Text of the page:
‘It was just that in her own mind the house itself was tainted by something evil right at its heart.’

July 18, 2018 at 11:59 am (Book review, books, Mystery fiction, The British police procedural)

  Just a quick word on this one. Although I read this mystery a while ago, I don’t want to miss the chance to recommend it to my fellow crime fiction fans.

On a remote corner of the Isle of Skye, in Scotland, Human Face has its headquarters. This is a charity that provides aid and comfort to Third World Children. For Beatrice Lacey, Human Face represents a passionate and powerful commitment. Co-founded and funded by herself, it takes its name from “The Divine Image,” a poem by William Blake:

For Mercy has a human heart,
Pity a human face,
And Love, the human form divine,
And Peace, the human dress.

Beatrice’s other great passion is for Adam Carnegie, Human Face’s other founder. Adam is a manipulative user and a guileful charmer, but Beatrice, overweight, ungainly, and filled with thwarted yearning, sees him solely through the eyes of (hopeless) love.

Other forces are at work, both within the house that serves as Human Face’s headquarters and on the larger island itself. An unexplained disappearance occasions police involvement. There’s worse to come.

For its mixture of fully developed and engaging characters along with vividness of setting, I give Human Face high marks. And the writing by Aline Templeton, an author new to me, is excellent:

In the city there was always ambient light and Kelso was uncomfortable in darkness like this: it had an intense, almost physical presence. It seemed to wrap itself about you till the air itself felt thick and smothering. There were no stars, only a greenish pallor that was the moon, heavily veiled by cloud.

The reader will encounter some piquant Scottish locutions. Here are some examples:

The word teuchter is used by those in Lowland areas of Scotland to describe those from the Highlands, specifically those in rural areas who speak Gaelic. More loosely, the term is used for a country-dweller.

From the newspaper The Scotsman

Laldy
 To give it Laldy means to do anything with great gusto or to get laid in to someone big style whether physically or verbally.Ye shooda seen big Effie it the karaoke,she wiz geein it laldy aw night.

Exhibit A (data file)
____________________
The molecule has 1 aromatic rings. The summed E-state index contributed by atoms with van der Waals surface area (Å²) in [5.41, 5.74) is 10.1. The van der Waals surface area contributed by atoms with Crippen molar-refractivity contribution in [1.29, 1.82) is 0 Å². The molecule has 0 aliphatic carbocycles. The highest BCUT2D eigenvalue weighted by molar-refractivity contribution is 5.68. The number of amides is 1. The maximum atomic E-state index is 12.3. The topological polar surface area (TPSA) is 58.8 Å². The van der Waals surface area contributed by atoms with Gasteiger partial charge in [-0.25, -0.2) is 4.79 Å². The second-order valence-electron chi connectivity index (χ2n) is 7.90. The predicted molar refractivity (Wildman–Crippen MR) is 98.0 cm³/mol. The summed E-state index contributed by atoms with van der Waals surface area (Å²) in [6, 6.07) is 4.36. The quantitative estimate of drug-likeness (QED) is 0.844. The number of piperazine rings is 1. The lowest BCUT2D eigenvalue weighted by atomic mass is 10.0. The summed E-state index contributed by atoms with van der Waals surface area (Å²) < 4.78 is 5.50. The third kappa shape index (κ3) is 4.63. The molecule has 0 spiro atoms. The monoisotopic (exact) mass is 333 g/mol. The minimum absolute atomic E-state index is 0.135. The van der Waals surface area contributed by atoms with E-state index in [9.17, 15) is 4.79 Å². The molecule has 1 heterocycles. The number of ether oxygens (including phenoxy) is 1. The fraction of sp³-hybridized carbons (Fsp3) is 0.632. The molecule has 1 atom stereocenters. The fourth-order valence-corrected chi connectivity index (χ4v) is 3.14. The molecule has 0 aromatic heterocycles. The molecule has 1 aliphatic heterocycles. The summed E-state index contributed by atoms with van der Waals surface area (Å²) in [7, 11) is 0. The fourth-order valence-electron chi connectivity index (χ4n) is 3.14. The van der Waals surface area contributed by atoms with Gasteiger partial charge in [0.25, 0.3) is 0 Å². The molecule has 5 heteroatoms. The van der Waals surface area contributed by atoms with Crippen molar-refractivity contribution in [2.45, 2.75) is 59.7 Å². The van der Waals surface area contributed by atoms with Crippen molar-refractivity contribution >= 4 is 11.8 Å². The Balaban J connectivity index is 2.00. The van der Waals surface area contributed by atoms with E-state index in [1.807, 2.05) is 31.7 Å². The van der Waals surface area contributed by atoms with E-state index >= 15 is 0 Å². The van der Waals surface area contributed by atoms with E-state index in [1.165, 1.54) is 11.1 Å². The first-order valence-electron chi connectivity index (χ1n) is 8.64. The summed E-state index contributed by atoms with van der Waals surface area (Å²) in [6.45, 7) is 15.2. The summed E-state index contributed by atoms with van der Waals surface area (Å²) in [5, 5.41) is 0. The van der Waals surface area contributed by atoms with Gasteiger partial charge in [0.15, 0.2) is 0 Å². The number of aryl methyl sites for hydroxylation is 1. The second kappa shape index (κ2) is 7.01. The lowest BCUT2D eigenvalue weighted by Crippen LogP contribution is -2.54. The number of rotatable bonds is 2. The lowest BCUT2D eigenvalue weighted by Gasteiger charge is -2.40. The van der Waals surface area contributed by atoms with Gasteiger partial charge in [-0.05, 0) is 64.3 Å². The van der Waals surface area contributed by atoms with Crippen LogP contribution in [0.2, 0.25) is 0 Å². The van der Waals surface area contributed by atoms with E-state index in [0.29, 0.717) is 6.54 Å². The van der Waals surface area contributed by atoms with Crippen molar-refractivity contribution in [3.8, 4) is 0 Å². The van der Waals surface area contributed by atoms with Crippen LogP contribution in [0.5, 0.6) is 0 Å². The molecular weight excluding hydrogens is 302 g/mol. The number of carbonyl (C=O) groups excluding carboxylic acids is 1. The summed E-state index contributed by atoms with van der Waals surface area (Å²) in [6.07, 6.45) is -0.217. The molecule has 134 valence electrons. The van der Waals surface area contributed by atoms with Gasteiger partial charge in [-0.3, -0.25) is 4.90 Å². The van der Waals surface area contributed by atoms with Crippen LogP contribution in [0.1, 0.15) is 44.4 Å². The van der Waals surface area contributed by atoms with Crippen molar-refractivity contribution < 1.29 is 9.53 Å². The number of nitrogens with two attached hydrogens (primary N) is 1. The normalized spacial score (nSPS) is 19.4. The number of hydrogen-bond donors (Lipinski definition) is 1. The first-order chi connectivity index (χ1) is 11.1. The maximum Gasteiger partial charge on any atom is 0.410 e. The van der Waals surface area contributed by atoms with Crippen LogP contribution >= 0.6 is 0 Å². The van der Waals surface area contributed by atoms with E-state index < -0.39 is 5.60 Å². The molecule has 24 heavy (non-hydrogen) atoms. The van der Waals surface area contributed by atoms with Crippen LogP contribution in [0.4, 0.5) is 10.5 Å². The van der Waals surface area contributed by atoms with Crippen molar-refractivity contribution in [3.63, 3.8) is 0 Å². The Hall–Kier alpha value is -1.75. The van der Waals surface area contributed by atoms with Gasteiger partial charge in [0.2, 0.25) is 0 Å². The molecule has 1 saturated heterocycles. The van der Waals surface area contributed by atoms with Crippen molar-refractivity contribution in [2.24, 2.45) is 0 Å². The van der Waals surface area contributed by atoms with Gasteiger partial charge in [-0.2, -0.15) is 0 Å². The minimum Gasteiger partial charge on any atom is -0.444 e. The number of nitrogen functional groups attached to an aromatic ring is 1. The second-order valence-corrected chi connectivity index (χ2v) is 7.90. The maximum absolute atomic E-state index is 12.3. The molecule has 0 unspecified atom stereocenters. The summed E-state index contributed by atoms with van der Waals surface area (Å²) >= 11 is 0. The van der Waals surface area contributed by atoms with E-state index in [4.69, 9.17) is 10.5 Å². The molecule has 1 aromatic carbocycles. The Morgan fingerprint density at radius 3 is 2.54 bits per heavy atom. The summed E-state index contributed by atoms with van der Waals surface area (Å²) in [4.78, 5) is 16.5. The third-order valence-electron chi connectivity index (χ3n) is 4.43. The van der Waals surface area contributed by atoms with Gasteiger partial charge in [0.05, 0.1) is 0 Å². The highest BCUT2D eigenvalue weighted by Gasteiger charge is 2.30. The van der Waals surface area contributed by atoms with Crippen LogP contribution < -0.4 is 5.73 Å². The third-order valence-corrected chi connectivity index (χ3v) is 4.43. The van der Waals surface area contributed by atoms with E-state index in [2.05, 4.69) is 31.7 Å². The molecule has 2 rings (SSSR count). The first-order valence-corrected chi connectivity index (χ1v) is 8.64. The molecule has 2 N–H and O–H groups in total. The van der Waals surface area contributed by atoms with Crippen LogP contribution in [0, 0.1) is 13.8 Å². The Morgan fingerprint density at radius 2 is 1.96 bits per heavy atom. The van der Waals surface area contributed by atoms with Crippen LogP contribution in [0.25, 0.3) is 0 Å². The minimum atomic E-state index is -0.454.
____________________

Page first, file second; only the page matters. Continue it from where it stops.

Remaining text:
From TalkingScot.com

Scunner: The first definition is something that disgusts, or causes dislike, for example his attitude fair scunners me. The second usage describes the actual feeling of disgust or dislike. It’s unclear whether some definitions of this word stem from the word ‘sickener’ or whether the similarities in pronunciation and meaning are coincidental. The final definition is used for someone or something who causes the dislike or disgust, such as It’s a right scunner that the match has been cancelled ‘cause of the weather.’ This particular word is used widely, with the original meaning – to shrink back, or recoil – falling by the wayside somewhat, in preference for the more generic term we know today.

From The Scotsman

Then there’s the strange phenomenon known as a Brocken spectre. This is originally a German term rather than a Scottish one, but one can imagine that it’s a concept that that the Scots, with their rich folkloric tradition, might be receptive to. At one point in the novel, Beatrice is terrified by the sight of this eerie manifestation in the nearby mountains, but her friend Vicky, who has also seen it, explains it to her thus:

‘It’s a sort of light effect when there’s fog and the sun comes up…. It’s your own shadow and you move, it does too.’

Here’s a visual, from the Wikipedia entry:

A semi-artificial Brocken spectre created by standing in front of the headlight of a car, on a foggy night. [Photographed by Bob Blaylock]

I owe thanks to Carol from the Usual Suspects group for this fine recommendation.

 

 

 

 

2 Comments

  1. Beth Mitchell said,

    Once again, Roberta, thanks for the suggestion. Having just visited the Isle of Skye, it was easy to envision the environment and atmosphere. It is a good story. Do you know if there will be (are) more Kelso and Murray? It feels like the start of another Lindley and Havers.

  2. kdwisni said,

    Thanks for the illustration of the Brocken Spectre–I just couldn’t visualize it. I haven’t read any of her other series of mysteries but will have to look them up. This was definitely a good read.

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